These notes deal with the attempt of the Council’s Committee on Economic Growth to secure, for a number of countries, long-term estimates of national income, wealth, and their components—as basic data in a comparative study of the economic growth of nations.1The Committee on Economic Growth, whose members are Simon Kuznets of Johns Hopkins University (chairman), Richard Hartshorne of the University of Wisconsin, Melville J. Herskovits of Northwestern University, Edgar M. Hoover of the Office of Population Research, Bert F. Hoselitz of the University of Chicago, Wilbert E. Moore of Princeton University, and Joseph J. Spengler of Duke University, was appointed in 1949 to explore means of improving research on long-term changes in the magnitude and structure of nations or other major economic regions. Its program of foreign studies was initiated in 1953 and has been developed with support granted to the Council by the Ford Foundation for the committee’s activities. The present paper is adapted from a memorandum prepared for the guidance of the participants in this program. For earlier brief reports on it, see Items, December 1953, pp. 46–47, and March 1954, p. 8. The committee considers such estimates indispensable for an adequate study of economic growth. This view may be challenged by saying that if reliable estimates of such countrywide aggregates and their components can be derived, there must be back of them a rich supply of economic data of various descriptions; and that it is not certain that this particular form of aggregation is the most useful one for the analysis of economic growth.

Without discussing this argument in detail, one may urge that the requirement of comprehensiveness followed in national income and wealth estimation provides assurance that no hasty conclusions will be derived from partial data; that the close relation of these aggregative concepts to the body of economic theory and analysis makes these sets of estimates particularly useful; and that given an effort to provide as many of the structural breakdowns as possible (by industrial origin, classes of income recipients, character of economic units engaged in production, type of use, domestic and foreign sources of origin, regions within the country, etc.), the resulting quantitative framework should be useful in studying not only the rate of economic growth but also the structural changes that accompanied it.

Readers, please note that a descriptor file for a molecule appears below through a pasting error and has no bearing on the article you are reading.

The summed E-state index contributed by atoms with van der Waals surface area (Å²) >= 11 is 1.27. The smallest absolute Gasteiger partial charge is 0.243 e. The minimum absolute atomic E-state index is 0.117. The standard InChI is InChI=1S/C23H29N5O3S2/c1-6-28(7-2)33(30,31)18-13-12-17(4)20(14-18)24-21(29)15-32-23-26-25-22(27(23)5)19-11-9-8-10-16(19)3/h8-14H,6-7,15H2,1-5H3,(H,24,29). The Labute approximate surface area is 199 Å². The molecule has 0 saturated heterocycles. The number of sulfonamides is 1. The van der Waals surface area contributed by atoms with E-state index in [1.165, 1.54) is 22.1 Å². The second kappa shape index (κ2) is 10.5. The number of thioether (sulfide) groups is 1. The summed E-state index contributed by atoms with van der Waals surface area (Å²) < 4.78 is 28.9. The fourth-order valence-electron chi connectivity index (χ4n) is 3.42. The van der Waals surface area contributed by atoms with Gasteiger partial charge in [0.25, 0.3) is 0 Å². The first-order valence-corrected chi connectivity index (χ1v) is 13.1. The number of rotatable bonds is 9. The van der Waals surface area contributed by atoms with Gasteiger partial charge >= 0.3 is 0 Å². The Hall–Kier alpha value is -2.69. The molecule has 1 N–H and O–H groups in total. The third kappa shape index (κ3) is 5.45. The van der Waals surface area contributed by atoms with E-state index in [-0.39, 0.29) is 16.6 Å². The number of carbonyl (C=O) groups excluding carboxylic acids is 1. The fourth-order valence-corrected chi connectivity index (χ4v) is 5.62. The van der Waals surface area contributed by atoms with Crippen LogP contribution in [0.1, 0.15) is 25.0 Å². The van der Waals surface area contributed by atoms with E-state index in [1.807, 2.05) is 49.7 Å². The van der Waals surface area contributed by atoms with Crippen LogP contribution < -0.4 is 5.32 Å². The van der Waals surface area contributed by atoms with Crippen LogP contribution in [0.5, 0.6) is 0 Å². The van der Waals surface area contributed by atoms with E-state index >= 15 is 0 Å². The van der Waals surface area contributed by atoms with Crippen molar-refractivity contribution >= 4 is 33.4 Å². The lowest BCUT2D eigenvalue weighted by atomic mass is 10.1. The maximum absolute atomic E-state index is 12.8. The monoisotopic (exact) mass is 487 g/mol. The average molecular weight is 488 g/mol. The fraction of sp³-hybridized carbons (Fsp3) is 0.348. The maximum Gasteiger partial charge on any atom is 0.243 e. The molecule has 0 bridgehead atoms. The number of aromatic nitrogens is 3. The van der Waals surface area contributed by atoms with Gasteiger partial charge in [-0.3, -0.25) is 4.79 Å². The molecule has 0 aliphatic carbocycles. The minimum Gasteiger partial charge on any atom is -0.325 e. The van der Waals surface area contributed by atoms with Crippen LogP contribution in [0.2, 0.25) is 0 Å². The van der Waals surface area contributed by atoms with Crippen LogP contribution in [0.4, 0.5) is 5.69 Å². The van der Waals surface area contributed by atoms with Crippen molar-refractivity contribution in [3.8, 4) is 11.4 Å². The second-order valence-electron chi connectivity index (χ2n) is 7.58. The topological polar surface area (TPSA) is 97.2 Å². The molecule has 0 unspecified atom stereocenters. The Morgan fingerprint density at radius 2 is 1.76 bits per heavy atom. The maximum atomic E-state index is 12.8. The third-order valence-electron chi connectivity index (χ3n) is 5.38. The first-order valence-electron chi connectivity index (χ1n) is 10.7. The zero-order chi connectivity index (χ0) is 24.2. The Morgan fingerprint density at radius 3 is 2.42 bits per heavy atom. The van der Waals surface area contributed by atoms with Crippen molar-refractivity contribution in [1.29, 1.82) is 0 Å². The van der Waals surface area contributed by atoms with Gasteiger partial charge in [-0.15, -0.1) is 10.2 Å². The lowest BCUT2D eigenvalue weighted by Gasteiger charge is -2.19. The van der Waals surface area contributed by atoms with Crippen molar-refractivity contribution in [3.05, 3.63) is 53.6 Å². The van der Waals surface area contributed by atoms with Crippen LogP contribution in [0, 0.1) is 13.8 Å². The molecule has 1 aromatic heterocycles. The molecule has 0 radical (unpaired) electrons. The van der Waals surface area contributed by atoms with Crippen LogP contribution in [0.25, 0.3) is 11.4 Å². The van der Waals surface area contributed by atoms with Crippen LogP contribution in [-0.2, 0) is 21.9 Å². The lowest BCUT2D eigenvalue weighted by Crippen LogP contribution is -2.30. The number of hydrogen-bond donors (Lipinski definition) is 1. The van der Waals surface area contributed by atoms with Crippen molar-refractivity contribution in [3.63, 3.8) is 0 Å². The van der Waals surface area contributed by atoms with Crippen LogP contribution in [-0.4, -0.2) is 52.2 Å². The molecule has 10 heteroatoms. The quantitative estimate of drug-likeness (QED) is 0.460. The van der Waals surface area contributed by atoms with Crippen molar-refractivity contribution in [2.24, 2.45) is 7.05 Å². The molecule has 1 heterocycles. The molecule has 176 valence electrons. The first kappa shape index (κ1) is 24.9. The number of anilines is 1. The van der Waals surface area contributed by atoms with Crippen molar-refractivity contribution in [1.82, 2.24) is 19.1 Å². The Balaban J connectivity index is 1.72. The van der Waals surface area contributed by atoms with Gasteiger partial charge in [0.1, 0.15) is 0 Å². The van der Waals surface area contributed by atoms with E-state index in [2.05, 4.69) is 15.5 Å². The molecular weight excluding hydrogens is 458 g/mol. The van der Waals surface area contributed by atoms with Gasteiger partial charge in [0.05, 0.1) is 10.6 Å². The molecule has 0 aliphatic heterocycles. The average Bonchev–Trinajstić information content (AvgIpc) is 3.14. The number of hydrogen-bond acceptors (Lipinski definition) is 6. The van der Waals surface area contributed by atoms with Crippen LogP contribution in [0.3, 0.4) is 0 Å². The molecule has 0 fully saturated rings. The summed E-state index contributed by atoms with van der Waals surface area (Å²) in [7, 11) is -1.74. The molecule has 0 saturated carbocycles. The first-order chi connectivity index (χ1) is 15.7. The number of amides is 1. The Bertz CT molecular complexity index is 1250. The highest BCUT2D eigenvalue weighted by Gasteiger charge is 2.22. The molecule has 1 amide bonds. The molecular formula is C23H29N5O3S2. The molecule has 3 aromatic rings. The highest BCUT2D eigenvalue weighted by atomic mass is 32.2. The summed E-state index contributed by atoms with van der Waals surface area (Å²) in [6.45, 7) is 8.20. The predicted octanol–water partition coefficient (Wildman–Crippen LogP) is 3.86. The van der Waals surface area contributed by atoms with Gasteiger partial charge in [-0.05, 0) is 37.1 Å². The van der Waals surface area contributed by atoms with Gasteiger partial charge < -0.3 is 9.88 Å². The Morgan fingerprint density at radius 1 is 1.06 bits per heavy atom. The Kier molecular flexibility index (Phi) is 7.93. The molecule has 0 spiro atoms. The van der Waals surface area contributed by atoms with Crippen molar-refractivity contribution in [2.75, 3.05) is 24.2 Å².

It should be admitted, of course, that the long-term estimates of national income, wealth, and their components sought in this study will be properly interpretable only if they are: (a) supplemented by a variety of other basic statistics relating to population, labor force, output indexes for major industries or products, foreign trade, etc.; (b) read in the light of knowledge of economic history of the countries, i.e., of the record of successive secular decisions made in them and of the historical changes in the international conditions within which the countries had to exist and grow. Two practical conclusions are implicit. First, in working on long-term estimates of national income, wealth, and their components, an effort should be made to provide also the important long-term records on other relevant aspects of economic growth. Second, the critical review, collation, and preparation of long-term estimates of national income, wealth, and their components should be followed, for each country, by analysis of these estimates and other relevant and available long-term records, in an attempt to interpret them in the light of the country’s economic history.

Scope of the program

The present scope of the committee’s program is limited to the countries for which long-term estimates of national income, wealth, and their components appear to be obtainable largely by critical review and collation of series already available; and for which the preparation of completely new estimates is facilitated by the known stock of economic statistics. At the time of writing, the committee has projects under way or contemplated in the United Kingdom, France, Germany, Italy, the Netherlands, Sweden, Norway, Denmark, and Japan. There is hope that Australia can be added to the list; and current work on Russia should eventually permit addition of that country as well.